It remains to say that when we speak of " these imperfect and perishable personalities" as the outward man, we do not mean to imply that there is no inward counterpart. Man is made up of body, soul, and spirit. It is only spirit that is essential and indestructible. Intermediate between spirit and body is the soul. This soul is not only part of the objective man of whom we have been speaking; it is the determining factor in the external being. The body expresses the soul. And therefore the wickedness of any man lies first in the region of thought and feeling. The destruction of personality is a destruction of both body and soul. This, as we have seen, may be complete in the case of the very depraved man, or it may be partial if the soul possess still some traits of virtue and goodness.
Mr. Mofiitt also reviews our remarks upon
8. "The atonement of Christ makes no provision for the remission of sin's penalties."
How many" penalties" of sin are there? Is the word " atonement" used here as the equivalent of the word " propitiation" in the New Testament? If so, what other "provision" has been made for the "remission " of sin's penalty?
9. "What is remitted are not penalties, but the sfns which make penalty necessary. No man escapes the consequences of his sins except as he is enabled, through the life of Christ, operative in him, to put his sins away."
Is there no difference between the " penalty" of sin and the "consequences'' of sin? How can "sin" be remitted without remitting the "penalty " of sin? How can a dead man be raised to life without remitting the penalty of sin—death? Or, how can the life of Christ be operative in any man while he is dead?
10. "Man's redemption consists in the fact that, in the energy of this Christ life, he is brought safely through this crisis of death into the life eternal which lies beyond it."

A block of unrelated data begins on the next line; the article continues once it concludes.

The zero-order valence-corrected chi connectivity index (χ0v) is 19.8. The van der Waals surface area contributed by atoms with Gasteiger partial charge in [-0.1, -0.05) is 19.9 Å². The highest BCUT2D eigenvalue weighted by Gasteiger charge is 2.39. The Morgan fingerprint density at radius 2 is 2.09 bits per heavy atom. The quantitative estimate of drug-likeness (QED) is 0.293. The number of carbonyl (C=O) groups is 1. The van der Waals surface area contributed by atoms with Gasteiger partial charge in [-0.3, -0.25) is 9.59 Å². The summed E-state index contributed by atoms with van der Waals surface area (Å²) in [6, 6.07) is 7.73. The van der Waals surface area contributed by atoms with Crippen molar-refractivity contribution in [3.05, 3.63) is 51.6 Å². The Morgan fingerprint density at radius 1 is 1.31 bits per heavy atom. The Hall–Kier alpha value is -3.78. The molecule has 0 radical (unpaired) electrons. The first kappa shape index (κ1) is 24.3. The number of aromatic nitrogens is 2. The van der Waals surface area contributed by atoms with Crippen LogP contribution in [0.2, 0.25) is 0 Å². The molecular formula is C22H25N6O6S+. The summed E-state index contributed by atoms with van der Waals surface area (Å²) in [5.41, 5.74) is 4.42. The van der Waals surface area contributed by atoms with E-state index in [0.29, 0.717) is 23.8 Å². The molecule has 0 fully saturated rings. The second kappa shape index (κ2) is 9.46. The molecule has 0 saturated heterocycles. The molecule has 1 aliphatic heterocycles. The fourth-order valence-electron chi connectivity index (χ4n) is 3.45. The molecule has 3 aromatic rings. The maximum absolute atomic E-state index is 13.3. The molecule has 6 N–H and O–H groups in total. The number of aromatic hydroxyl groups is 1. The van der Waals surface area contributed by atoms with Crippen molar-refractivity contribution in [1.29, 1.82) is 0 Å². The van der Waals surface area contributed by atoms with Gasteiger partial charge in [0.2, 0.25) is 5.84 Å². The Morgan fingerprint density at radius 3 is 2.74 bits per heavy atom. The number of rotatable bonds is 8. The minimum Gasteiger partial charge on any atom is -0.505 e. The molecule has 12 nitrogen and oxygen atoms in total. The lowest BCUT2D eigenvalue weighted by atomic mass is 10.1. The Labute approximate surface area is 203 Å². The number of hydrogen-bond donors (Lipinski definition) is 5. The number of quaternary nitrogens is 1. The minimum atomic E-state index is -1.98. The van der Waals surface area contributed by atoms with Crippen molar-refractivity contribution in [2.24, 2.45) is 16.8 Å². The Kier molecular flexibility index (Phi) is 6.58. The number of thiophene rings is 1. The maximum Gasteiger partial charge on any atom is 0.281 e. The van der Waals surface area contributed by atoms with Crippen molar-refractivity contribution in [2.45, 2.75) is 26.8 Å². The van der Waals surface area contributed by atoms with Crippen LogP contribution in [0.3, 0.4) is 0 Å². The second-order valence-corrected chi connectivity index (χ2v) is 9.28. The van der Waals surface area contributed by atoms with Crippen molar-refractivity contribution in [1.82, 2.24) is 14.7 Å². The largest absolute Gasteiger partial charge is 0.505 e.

How can a "dead" man ever "live" again, if he has, himself, to exhaust the penalty of sin—death? Or how can he ever be " brought through " the crisis of death if he " never lives " again?
This series of questions is also so connected that the answer to one" involves the answer to another. Our reply to them is:
1. We do regard the terms atonement and propitiation as equivalents.
2. There is but one penalty of sin, which is death. But this is inclusive of minor penalties. Every act of wrongdoing has its penalty. The sorrows and humiliation brought upon David through Absalom were direct penalties for his sins in the matter of Uriah, and this in the face of the word of the prophet Nathan, "The Lord hath put away thy sin." God's forgiveness never violates the principle^—" He will by no means clear the guilty." We have, therefore, to say:
3. That there is no such thing possible in the divine government as the remission of sin's penalties, except so far as sin itself is put away and the necessity for penalty removed. , We started out in our remarks upon Atonement with this incontestable principle, that the government of God is absolutely righteous and loving. It is inconceivable that any penalties could be imposed under such a government but such as are absolutely just and good. There is no possible room, therefore, for their remission.
4. The penalty of death is no exception to this principle. It is neither set aside nor revoked. Man suffers death for sin, so far as man can die. We have asserted that there is a divine element in his being which cannot die. It lies at the root of his being, and because of it man is the offspring of God. This essential man, therefore, cannot sin, and needs no remission. "Whatsoever is begotten out of God sinneth not." It is the existent man who sins and dies.
Mr. Moffitt asks: "How can a dead man ever live again if he has himself to exhaust the penalty of sin and death?" We reply that if the death of a man be the complete thing he views it to be, then no man, once dead, could ever live again. What sins in man and what dies in man is that which is personal—not the divine essence which is the indestructible ground-work of his being. Take this away and there is nothing in man to be recalled out of the wreck of death.
5. The work of Christ Jesus in atonement was not to save the sinful personality into which man has been built up on the ground-work of his being, but to emphasize its need of death, to hand it over to judgment and death, and so to clear the ground for the ingrafting on to the divine